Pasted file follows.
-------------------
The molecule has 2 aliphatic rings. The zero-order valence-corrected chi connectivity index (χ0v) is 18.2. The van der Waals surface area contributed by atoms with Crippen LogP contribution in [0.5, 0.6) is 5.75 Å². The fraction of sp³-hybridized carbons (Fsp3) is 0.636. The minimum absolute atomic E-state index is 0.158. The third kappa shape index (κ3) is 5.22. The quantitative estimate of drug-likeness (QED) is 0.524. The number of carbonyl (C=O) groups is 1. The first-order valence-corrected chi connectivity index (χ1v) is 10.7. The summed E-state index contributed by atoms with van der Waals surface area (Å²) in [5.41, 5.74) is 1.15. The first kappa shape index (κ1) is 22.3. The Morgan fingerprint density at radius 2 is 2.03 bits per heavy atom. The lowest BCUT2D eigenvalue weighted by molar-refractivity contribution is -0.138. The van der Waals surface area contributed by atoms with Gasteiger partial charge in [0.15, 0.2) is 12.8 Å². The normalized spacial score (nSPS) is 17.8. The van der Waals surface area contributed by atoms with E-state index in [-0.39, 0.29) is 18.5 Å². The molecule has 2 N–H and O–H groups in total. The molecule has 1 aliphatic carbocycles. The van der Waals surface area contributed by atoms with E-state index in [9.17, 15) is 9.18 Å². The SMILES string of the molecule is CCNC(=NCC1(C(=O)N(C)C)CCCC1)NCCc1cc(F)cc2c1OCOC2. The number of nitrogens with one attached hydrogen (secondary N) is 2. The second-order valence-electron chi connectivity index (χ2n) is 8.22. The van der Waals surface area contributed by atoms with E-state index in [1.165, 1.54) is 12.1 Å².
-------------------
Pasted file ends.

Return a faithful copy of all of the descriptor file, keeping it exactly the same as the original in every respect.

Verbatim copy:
The molecule has 2 aliphatic rings. The zero-order valence-corrected chi connectivity index (χ0v) is 18.2. The van der Waals surface area contributed by atoms with Crippen LogP contribution in [0.5, 0.6) is 5.75 Å². The fraction of sp³-hybridized carbons (Fsp3) is 0.636. The minimum absolute atomic E-state index is 0.158. The third kappa shape index (κ3) is 5.22. The quantitative estimate of drug-likeness (QED) is 0.524. The number of carbonyl (C=O) groups is 1. The first-order valence-corrected chi connectivity index (χ1v) is 10.7. The summed E-state index contributed by atoms with van der Waals surface area (Å²) in [5.41, 5.74) is 1.15. The first kappa shape index (κ1) is 22.3. The Morgan fingerprint density at radius 2 is 2.03 bits per heavy atom. The lowest BCUT2D eigenvalue weighted by molar-refractivity contribution is -0.138. The van der Waals surface area contributed by atoms with Gasteiger partial charge in [0.15, 0.2) is 12.8 Å². The normalized spacial score (nSPS) is 17.8. The van der Waals surface area contributed by atoms with E-state index in [-0.39, 0.29) is 18.5 Å². The molecule has 2 N–H and O–H groups in total. The molecule has 1 aliphatic carbocycles. The van der Waals surface area contributed by atoms with E-state index in [9.17, 15) is 9.18 Å². The SMILES string of the molecule is CCNC(=NCC1(C(=O)N(C)C)CCCC1)NCCc1cc(F)cc2c1OCOC2. The number of nitrogens with one attached hydrogen (secondary N) is 2. The second-order valence-electron chi connectivity index (χ2n) is 8.22. The van der Waals surface area contributed by atoms with E-state index in [1.165, 1.54) is 12.1 Å².